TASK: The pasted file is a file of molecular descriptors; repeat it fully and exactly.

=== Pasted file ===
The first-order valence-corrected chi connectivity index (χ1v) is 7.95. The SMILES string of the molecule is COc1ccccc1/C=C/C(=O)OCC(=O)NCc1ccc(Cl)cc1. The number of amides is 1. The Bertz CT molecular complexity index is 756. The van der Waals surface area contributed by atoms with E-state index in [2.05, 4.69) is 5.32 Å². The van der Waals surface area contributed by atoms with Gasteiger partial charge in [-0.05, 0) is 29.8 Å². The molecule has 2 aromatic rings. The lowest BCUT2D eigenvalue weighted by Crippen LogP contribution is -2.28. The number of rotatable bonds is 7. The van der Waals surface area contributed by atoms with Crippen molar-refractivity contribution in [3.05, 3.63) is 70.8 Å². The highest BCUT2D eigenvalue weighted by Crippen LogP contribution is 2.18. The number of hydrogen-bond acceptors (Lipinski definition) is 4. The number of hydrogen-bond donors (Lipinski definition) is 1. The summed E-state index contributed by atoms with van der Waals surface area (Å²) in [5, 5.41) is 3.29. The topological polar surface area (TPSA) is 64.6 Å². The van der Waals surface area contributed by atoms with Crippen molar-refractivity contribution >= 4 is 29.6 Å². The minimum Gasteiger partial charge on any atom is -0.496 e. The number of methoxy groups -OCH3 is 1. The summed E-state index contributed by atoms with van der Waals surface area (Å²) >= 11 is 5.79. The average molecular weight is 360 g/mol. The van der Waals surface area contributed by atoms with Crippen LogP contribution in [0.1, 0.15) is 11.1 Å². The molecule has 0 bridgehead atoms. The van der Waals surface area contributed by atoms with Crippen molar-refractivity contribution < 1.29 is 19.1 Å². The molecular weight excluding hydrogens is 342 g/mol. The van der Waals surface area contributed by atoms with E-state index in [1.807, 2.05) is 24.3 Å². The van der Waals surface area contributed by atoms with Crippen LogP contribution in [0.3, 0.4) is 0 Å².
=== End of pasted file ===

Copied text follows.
The first-order valence-corrected chi connectivity index (χ1v) is 7.95. The SMILES string of the molecule is COc1ccccc1/C=C/C(=O)OCC(=O)NCc1ccc(Cl)cc1. The number of amides is 1. The Bertz CT molecular complexity index is 756. The van der Waals surface area contributed by atoms with E-state index in [2.05, 4.69) is 5.32 Å². The van der Waals surface area contributed by atoms with Gasteiger partial charge in [-0.05, 0) is 29.8 Å². The molecule has 2 aromatic rings. The lowest BCUT2D eigenvalue weighted by Crippen LogP contribution is -2.28. The number of rotatable bonds is 7. The van der Waals surface area contributed by atoms with Crippen molar-refractivity contribution in [3.05, 3.63) is 70.8 Å². The highest BCUT2D eigenvalue weighted by Crippen LogP contribution is 2.18. The number of hydrogen-bond acceptors (Lipinski definition) is 4. The number of hydrogen-bond donors (Lipinski definition) is 1. The summed E-state index contributed by atoms with van der Waals surface area (Å²) in [5, 5.41) is 3.29. The topological polar surface area (TPSA) is 64.6 Å². The van der Waals surface area contributed by atoms with Crippen molar-refractivity contribution >= 4 is 29.6 Å². The minimum Gasteiger partial charge on any atom is -0.496 e. The number of methoxy groups -OCH3 is 1. The summed E-state index contributed by atoms with van der Waals surface area (Å²) >= 11 is 5.79. The average molecular weight is 360 g/mol. The van der Waals surface area contributed by atoms with Crippen LogP contribution in [0.1, 0.15) is 11.1 Å². The molecule has 0 bridgehead atoms. The van der Waals surface area contributed by atoms with Crippen molar-refractivity contribution < 1.29 is 19.1 Å². The molecular weight excluding hydrogens is 342 g/mol. The van der Waals surface area contributed by atoms with E-state index in [1.807, 2.05) is 24.3 Å². The van der Waals surface area contributed by atoms with Crippen LogP contribution in [0.3, 0.4) is 0 Å².